SHC’s Health Promotion and Wellness Department offers a number of workshops and awareness programs about tobacco. Many of the programs are interactive and excellent for groups. Call (205) 348-3878 for more information.
The University’s smoke-free policy can be found here.
Questions to Ask Yourself
- Why do you want to quit today?
- How motivated are you to quit using tobacco today?
- Are there supportive people in your life to help you?
- What are your major concerns about this attempt to quit? (failure, withdrawal, increased stress, etc.)
Challenges When Trying to Quit
- Feeling sad or anxious
- Weight gain: quitting will likely increase your appetite and you may gain weight. It has been shown that people who do gain weight while quitting gain less than 10 pounds. If this is a concern, make sure you get plenty of exercise and try to eat a well-balanced diet.
- Depression and anxiety
Many people find it very difficult to quit using tobacco products. People commonly quit and then find themselves using the product again, especially in the first few weeks or months after quitting. People who use tobacco products after quitting should try to quit again. Don’t be too hard on yourself if you slip, just remind yourself of the reasons you are quitting, and try again. It may take four or more attempts before you are able to quit for good. Each time you try, you get closer to quitting for good by finding out what works for you and what doesn’t. People who stop smoking for three months or longer have an excellent chance of remaining tobacco free for the rest of their lives.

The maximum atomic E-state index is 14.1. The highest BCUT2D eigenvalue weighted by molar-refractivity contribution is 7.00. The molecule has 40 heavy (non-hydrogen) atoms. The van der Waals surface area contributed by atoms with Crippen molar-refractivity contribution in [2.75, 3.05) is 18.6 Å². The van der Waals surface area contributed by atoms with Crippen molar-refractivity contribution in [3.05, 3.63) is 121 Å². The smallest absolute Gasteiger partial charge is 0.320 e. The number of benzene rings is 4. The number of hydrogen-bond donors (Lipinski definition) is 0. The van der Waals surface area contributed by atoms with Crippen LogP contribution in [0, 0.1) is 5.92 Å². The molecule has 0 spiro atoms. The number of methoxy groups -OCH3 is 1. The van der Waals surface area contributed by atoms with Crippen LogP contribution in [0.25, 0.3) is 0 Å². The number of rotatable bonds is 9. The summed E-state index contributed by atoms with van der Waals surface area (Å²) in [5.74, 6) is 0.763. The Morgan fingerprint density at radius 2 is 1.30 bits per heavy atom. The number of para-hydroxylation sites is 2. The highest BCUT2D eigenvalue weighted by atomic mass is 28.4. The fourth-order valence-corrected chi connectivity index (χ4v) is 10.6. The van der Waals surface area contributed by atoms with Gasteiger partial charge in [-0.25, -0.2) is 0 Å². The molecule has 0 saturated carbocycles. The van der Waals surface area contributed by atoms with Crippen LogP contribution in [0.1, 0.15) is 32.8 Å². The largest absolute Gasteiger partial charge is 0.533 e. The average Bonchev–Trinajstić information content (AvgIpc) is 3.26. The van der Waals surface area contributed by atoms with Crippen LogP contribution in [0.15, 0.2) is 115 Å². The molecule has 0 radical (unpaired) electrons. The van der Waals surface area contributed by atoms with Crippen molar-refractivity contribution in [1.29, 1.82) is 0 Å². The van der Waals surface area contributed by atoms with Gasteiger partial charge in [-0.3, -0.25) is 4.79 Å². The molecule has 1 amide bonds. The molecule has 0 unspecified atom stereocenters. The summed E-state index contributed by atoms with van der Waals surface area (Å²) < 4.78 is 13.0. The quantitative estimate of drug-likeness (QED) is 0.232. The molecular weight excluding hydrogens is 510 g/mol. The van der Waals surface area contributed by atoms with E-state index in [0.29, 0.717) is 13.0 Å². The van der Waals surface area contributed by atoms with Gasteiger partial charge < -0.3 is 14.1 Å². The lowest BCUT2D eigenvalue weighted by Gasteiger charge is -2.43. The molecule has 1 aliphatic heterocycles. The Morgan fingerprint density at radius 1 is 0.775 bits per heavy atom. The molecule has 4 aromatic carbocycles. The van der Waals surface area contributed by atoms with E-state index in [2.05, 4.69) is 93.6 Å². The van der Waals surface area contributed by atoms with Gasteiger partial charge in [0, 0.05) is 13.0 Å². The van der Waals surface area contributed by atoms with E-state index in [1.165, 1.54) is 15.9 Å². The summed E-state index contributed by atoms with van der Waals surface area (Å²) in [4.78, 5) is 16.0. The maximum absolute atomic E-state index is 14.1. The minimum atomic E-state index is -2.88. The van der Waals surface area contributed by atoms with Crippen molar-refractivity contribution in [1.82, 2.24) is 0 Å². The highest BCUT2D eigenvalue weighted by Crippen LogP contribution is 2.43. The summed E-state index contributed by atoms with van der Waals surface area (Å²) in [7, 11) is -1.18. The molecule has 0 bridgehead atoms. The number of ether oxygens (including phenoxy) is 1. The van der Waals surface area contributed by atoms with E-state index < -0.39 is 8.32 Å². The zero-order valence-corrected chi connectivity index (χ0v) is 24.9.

Tools, Tests and Exercises
It is helpful to complete all of the tests, tools and exercises found in this section of the website. That way you can get a better sense of your personal usage and develop your own strategies to help yourself quit.
Tools to Help You Quit
- Alabama Quit Now
- Tobacco Free U – Offers college students free on-line information, guides, and resources related to tobacco and quitting tobacco use.
- Become An EX – The EX plan teaches you how to re-learn life without cigarettes in 3 steps – all geared to help make the seemingly impossible possible.
- Freedom from Smoking Online Program – Online program from the American Lung Association consisting of seven modules, each containing four lessons, to assist you in quitting tobacco. Participants are also encouraged to participate in message boards to give and receive support as they go through the quit process.
- SmokeFree.gov Website – A site dedicated to help individuals quit smoking. Reasons to quit, how to prepare to quit, managing cravings, determining your “triggers,” information about various smoking cessation aids, a publication geared just for African American smokers and more are offered at this site.
Smokeless Tobacco Resources
- My Last Dip – MyLastDip is a free Web-based intervention that is designed to help young smokeless tobacco users quit.
- Kill The Can – This website offers free resources and tools to help dip, snuff, and chewing tobacco users quit. Along with useful information, it offers a support forum and a live quit chat room.
Help By Text Messages
There Is An App for That
NCI QuitPal is a free smartphone app to support smokers working to become smoke-free. This interactive app is developed using proven quit strategies and tools to help change behavior and assist you with giving up smoking.